It’s from this idea that process mining has come to the fore. This is a method of discovering, monitoring and improving business processes by ‘mining’ into the data from all sources across a business and gathering insights on how to optimize them. This technology helps to turn data science into operational improvements, and it does so through automation.

For example, how about feeding data from stock controls into the CX journey so that products that are not selling as well as others can be automatically promoted and positioned at opportune moments of a customer interaction, or used as intelligent substitutions. This could be further targeted by combining individual customer data to make sure that suitable products are promoted or substituted to those that are more likely to appeal to a specific customer, based on purchasing history. Or how about leveraging data regarding on-time delivery metrics to ensure that customers that need faster receipt of their goods are presented with suitable alternatives from suppliers with a higher on-time delivery confidence score? This will ensure that you improve customer satisfaction through smooth sales processes, with the added benefits of looking after the relationships with preferred suppliers and, most importantly,  it will mean that buyers will be less likely to abandon their shopping cart before checkout, so more digital sales transactions will be completed.

While intuitively the CX professional will be concerned with how well the elements of the frontend play in harmony to create the customer experience - the customer-facing part of the business - it is a mistake to not also join this up with the engines that are running in the backend in this way. As these execution scenarios demonstrate, with process mining and the right orchestration of insight-based actions there is the opportunity to make better connections between CX and revenue growth.

How about an automated solution that delivers on both improving CX and supporting business KPIs?

In it’s planning guide report, Forrester talks about journey orchestration as ‘a thoughtful approach to designing customer journeys that helps organizations respond to changing customer behaviors in real time, help integrate quantitative and qualitative customer insights in a journey context, and bridge the gap between data science and design researchers.’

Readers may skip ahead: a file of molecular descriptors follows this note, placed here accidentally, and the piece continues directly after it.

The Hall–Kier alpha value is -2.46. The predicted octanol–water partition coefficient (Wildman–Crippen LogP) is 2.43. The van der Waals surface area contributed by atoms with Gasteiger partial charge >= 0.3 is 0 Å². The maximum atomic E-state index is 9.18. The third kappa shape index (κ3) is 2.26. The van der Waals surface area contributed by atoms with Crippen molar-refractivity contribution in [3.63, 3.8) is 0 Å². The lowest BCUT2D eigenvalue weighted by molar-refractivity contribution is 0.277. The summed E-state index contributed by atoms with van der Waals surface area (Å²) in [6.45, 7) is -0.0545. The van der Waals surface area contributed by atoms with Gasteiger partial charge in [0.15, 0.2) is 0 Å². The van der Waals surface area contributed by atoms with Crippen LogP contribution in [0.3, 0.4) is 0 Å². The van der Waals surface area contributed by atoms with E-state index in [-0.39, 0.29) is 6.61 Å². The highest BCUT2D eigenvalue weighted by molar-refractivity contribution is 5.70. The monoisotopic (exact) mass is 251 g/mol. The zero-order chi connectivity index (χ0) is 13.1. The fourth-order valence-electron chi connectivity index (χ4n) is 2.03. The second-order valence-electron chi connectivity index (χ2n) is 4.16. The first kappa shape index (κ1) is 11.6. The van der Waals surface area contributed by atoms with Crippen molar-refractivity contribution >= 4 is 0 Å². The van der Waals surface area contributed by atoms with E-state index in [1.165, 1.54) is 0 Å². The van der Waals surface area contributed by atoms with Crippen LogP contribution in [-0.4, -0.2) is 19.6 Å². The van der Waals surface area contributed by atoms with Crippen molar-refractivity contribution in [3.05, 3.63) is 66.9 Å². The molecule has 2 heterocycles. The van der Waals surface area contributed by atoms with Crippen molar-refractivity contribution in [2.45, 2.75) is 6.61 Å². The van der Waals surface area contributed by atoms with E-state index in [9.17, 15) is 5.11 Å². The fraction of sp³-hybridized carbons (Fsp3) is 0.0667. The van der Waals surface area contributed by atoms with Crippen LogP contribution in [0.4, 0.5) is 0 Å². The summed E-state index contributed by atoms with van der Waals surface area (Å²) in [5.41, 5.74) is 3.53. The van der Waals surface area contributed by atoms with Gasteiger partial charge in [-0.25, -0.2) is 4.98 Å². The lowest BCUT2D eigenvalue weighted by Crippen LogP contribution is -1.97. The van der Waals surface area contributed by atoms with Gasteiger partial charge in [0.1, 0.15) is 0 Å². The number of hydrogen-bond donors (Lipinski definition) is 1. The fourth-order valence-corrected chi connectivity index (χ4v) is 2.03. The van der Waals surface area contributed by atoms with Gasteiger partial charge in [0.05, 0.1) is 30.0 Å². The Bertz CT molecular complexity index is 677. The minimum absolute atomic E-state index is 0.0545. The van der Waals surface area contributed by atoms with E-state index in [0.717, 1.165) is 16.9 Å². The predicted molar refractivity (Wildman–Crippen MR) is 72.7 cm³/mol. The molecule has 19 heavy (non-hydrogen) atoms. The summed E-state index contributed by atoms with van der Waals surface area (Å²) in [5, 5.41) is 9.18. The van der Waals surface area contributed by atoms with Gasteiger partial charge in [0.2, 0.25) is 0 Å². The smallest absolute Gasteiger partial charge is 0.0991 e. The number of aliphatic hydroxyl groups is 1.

To do so in practice relies on joining the dots between inventory, pricing strategies, customer data, marketing tools and the frontend display. In the past, this would need to be identified and then actioned manually, juggling with all the different processes to tie it all together. Now, however, with a platform that combines process mining technology and orchestration, you have the ability to automate dynamic customer engagement in a way that marries sales-focused actions - the ROI - with the customer experience. 

The Emporix Commerce Execution Platform (CXP) has been built in combination with leaders in process mining, Celonis Labs, to achieve exactly this. It will dynamically personalize customer journeys based on real-time, end-to-end process intelligence so that ROI on CX can be measured through both typical customer satisfaction metrics and a direct impact on sales. Best of all, it will execute this automatically, and at the very same time as a customer is interacting with a commerce environment. Businesses are able to lean on the power of automation to better influence buyer interactions in a way that is both instantly reactive and data-driven. This significantly raises the bar on matching customer satisfaction metrics with profitability goals.    

In fact, it is possible to measure the impact of these initiatives at the process mining stage, as the Celonis process mining engine finds the existing inefficiencies and Celonis team can support you with a calculation on the returns that you can expect by implementing them. In other words, CXP can uncover inefficiencies and attach a monetary value to the solution, which will be invaluable in building a measurable business case.

You can find more information on the different use cases that are now possible through CXP, and how its low code environment enables users to build their own, specific execution scenarios ( automated workflows that execute against collected insights), here.